Acts 15 – The Significance of the Jerusalem Council

Darrell Bock makes an important observation concerning this “council.” He suggests it ought to be called a consultation rather than a council since it is not like the later “church councils” which decided doctrine for the church (Nicea, for example). This is true, although I think Bock does not take this far enough. Paul does not submit his Gospel to the elders at Jerusalem and he certainly is not requesting permission to waive the requirements of the Law for Gentiles. Nor is he described as arguing his case or reaching a compromise with the apostolic community in Jerusalem.

As Paul and Barnabas moved into Asia Minor they evangelized Gentiles who were not connected with a Synagogue. These are not God-fearing Gentiles like Cornelius. Paul was expanding his mission into areas (geographically and culturally) the Jerusalem church would not have naturally considered as their “mission field.” As Gentiles accepted Christ and began to fellowship with ethnic Jews, some problems arose primarily concerning the Gentiles not keeping of the Law. These teachers are sometimes called “the Judaizers” since they were interested in converted the Gentiles to a form of Second Temple Judaism.

apostles-creed3The core of the problem is that up until Paul, Christianity was a messianic movement within Judaism. The people accepting Christ in Jerusalem (and even Antioch) were not rejecting the Law. They remained fully “Jewish” in every sense. They maintained ritual purity as they always had, they ate only clean foods, and may have continued the practice of circumcision for converts to the faith. For many of the earliest followers of Jesus, Christianity was not a “new religion” as much as a reform movement within Judaism.

This conflict between Jewish Christians and Gentile (Pauline) Christians was the first major problem in the church Luke reports, although Gal 2 describes Paul’s conflict with Peter and Barnabas over table fellowship. It is possible Luke alludes to the the Antioch Incident in Acts 15:1-2, but this is unlikely since the main issue in Acts is circumcision of Gentile converts, not eating with Gentiles.

Acts 15:1-2 says people from Jerusalem travelled to Antioch and were teaching people were not saved unless they were “circumcised according to the custom of Moses.” I will deal with the idea of “circumcision for salvation” in my next post, but at this it is enough to observe that some Jews refused to recognize Gentiles as “right with God” if they were not fully converted to Judaism, including circumcision.

Is it surprising there was a serious break between some teachers in Jerusalem and Paul with respect to Gentile salvation? This is the first generation of the Church, yet there is a serious problem caused by Gentiles accepting the Jewish Messiah as savior. How deep is the rift between Paul and these teachers?

7 thoughts on “Acts 15 – The Significance of the Jerusalem Council

  1. Since you are dealing with Acts 15, I hope that you will discus the seeming conflict between the admonition (supported by the Holy Spirit[!] = requirement[?]) that the Gentile converts are supposed to abstain from “things sacrificed to idols” (Acts 15:28) and 1 Corinthians 8 where it seems okay (for the “strong”) not only to eat the food(!) that was offered to an idol but even to eat the food IN the temple of an idol—unless a “weak brother” sees you. IMHO the whole context of 1 Corinthians 8 seems to contradict what is admonished in Acts 15:28. Why didn’t Paul just say NO to eating ‘food offered to and idol’ based upon his agreement to the “consultation” as recorded in Acts 15:28? He seemingly “okayed” it.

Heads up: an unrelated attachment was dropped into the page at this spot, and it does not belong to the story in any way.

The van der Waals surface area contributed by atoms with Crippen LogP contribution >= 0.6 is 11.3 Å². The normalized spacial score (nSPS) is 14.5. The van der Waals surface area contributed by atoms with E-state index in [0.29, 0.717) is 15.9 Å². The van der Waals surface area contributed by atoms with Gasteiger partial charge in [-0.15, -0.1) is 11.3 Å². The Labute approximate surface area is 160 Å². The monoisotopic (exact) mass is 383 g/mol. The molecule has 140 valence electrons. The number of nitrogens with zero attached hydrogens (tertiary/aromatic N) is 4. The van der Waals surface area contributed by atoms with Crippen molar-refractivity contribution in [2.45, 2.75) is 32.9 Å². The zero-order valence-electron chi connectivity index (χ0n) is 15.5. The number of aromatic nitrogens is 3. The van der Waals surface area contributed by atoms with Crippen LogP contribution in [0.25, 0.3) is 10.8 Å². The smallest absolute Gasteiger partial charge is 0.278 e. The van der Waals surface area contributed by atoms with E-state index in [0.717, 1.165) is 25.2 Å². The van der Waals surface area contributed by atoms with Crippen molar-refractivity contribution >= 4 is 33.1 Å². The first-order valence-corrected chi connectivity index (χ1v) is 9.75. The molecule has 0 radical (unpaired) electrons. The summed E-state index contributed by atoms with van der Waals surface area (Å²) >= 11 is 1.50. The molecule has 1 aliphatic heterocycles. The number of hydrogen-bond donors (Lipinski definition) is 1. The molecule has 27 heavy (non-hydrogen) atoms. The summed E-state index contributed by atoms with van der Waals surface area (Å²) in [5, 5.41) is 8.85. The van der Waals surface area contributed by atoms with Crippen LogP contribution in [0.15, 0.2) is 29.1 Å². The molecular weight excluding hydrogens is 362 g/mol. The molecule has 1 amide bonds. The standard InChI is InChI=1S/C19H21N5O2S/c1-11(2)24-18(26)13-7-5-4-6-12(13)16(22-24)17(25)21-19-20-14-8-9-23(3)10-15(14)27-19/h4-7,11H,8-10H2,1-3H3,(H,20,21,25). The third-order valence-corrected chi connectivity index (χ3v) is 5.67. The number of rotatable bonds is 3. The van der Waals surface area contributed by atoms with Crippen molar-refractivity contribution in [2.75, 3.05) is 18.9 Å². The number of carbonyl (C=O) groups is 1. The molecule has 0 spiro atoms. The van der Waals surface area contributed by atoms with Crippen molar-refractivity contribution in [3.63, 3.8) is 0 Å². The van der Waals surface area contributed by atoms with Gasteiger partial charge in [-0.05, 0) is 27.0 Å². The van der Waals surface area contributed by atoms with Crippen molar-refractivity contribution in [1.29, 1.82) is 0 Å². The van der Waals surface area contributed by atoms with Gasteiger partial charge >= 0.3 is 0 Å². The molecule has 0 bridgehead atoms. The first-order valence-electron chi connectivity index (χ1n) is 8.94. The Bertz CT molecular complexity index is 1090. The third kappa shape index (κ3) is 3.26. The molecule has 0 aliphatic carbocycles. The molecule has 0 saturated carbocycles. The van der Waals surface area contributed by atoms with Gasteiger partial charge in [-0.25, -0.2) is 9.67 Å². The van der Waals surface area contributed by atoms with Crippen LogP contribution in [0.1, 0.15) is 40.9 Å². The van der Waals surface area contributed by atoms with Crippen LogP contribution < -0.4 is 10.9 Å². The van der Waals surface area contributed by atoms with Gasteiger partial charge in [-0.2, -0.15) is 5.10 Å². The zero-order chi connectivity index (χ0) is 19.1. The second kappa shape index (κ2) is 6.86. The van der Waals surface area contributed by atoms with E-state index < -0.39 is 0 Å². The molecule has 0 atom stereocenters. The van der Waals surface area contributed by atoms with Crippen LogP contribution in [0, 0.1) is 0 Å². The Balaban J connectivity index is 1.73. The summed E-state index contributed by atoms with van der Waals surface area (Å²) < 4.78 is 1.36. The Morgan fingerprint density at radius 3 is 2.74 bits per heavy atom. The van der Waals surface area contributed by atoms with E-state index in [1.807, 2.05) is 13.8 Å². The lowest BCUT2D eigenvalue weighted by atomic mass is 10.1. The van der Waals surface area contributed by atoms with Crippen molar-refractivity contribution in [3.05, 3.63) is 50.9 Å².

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    • holylandphotos
      The answer is so simple, but so hard for us to accept, since it breaks The Great Taboo in Bible-believing Evangelical circles. Gulp…. Paul was wrong. Gasp. Choke.

      Paul was speaking on his own, being “Liberal” and making up his own rules as he went along to suit himself and his own personal agenda, claiming “I’m not under the law” while simultaneously making up his own new laws for others.

      Here is yet another case where Paul says one thing, and everyone else says something else, including JESUS. Yes Jesus. [Revelation 2:20]

      So is Paul right, and Jesus and everyone else are wrong?

      By the way, I don’t agree with my former teacher Darrell Bock here, and I see no good reason this isn’t a “Council.” Why should be base our definition of a “Council” on things that happened hundreds of years after Jesus came, and then superimpose that man-made definition back in time onto the New Testament Church? That would be like letting Paul define what an “Apostle” is for us, while we ignore the testimony of Jesus and the Twelve…… but wait, we do that all the time 😉

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  2. As we can see when we read ahead a couple chapters into Acts 16-17 there is a huge rift between Paul and the Jewish teachers. They are so passionate about their beliefs in who and what the Messiah should have been that they resort often to violence often. The idea that God would extend His blessing to more than just Israel was unheard of. Throughout the existence of their religion all the way back to the patriarchs God would reach the nations through the Jews. And certainly now that would be His ideal avenue, but they were so blind to see that His plan was different than what they expected they would not be willing participants in what He has progressed to do in the world during the time Paul began to teach throughout the Roman empire.

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